Managing Varicose Veins During Pregnancy: Tips and Advice

Aug 16, 2023

Dr Tan Yih Kai

Up to 70% of pregnant women suffer from varicose veins in the legs during pregnancy. Varicose veins are enlarged veins that appear to be bulging, tortuous, and bluish in colour, running just underneath the skin. Veins in the legs have one-way valves, which ensure blood flows from the feet towards the heart in one direction. Failure of one-way valves in the leg veins will allow blood to flow backward towards the feet, stretching the walls of the veins. Some pregnant women are especially prone to developing varicose veins when they have a family history of varicose veins, are overweight, or have a job that requires prolonged standing or sitting. Pregnancy can also exacerbate the symptoms of those who already have varicose veins.

Vein with normal working valve
Vein with normal working

There are various reasons that may account for the development of varicose veins during pregnancy:

  • An increase in pregnancy hormones (oestrogen and progesterone) will lead to dilatation of veins and failure of one-way valves in the veins to work properly
  • The enlarging uterus of a growing baby may result in compression of pelvic veins, which are responsible for returning blood from legs to the heart
  • An increase in total blood volume during pregnancy to support a growing baby will lead to stretching of the vein wall. An increase in the diameter of veins will prevent one-way valves from closing properly, leading to the pooling of blood in the legs.

Symptoms of varicose vein in the leg may include:

  • Swelling feet and ankles: Swelling tends to be more significant during the late stage of pregnancy and especially worse towards the end of the day. This is due to the pooling of blood in the leg because of gravity and vein valve failure.
  • Heaviness
  • Tiredness
  • Aches
  • Pain- may be burning, crampy, throbbing or shooting in nature
  • Muscle cramps at night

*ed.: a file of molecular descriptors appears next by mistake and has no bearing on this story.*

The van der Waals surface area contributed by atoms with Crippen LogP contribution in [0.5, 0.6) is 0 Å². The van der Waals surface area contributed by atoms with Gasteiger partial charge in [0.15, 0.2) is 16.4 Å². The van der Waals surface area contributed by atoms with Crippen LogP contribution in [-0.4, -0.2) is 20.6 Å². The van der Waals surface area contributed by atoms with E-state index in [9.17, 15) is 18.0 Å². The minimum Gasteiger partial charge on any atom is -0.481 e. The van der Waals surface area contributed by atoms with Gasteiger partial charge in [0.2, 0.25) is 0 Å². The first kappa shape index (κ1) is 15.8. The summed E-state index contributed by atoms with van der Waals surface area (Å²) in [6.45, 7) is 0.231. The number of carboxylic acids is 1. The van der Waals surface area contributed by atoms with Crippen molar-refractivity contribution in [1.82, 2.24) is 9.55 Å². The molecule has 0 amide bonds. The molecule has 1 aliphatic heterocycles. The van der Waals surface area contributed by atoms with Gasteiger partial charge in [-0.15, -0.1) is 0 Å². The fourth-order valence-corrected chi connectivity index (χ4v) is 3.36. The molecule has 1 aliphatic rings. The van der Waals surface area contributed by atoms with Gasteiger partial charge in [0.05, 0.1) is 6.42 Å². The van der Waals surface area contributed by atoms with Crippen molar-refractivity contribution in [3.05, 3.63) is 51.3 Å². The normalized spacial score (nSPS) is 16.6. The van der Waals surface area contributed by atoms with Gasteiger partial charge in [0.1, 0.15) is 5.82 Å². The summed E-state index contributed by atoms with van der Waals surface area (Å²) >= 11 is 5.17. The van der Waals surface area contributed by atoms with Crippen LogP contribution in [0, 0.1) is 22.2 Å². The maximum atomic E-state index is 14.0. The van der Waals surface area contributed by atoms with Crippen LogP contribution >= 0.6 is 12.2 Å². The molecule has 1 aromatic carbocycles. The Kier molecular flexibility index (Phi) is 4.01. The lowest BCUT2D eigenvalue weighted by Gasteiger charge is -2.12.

• Itching

In addition, pregnant women are up to five times more likely to develop deep vein thrombosis (DVT) than when not pregnant. This is because:

  • Blood clots more easily during pregnancy
  • Blood flow in the leg veins is also slowed down by the compression of the pelvic veins from the increasing size of the uterus. This encourages the blood to clot.

Surgery or minimally invasive procedures to treat varicose veins should be avoided during pregnancy.  Regression of varicose veins is often observed within the first three months after delivery. There are, however, many conservative approaches that can manage varicose vein symptoms effectively during pregnancy:

  • Avoid prolonged standing and sitting
  • Engage in exercise regularly, such as walking and swimming
  • Wear graduated compression stockings. The pressure exerted by the stockings on the leg veins will help the vein valves work properly by promoting blood flow from the leg towards the heart
  • Elevate legs regularly to improve venous circulation of the legs
  • Try to keep body weight within recommended limits

Do not hesitate to consult a vascular surgeon about your varicose veins, especially when they become symptomatic as pregnancy progresses. It is important to exclude serious conditions, such as DVT.  Not uncommonly, varicose veins stay after pregnancy as the valves in the veins are irreversibly damaged. Medical intervention may be required to normalise the vein circulation.

Dr Tan Yih Kai, a Senior Consultant Vascular and Endovascular Surgeon at The Vascular Vascular Vein and Wound Centre is a leading specialist in the care of varicose veins. He has many years of experience treating patients with varicose veins and the associated complications, such as DVT.

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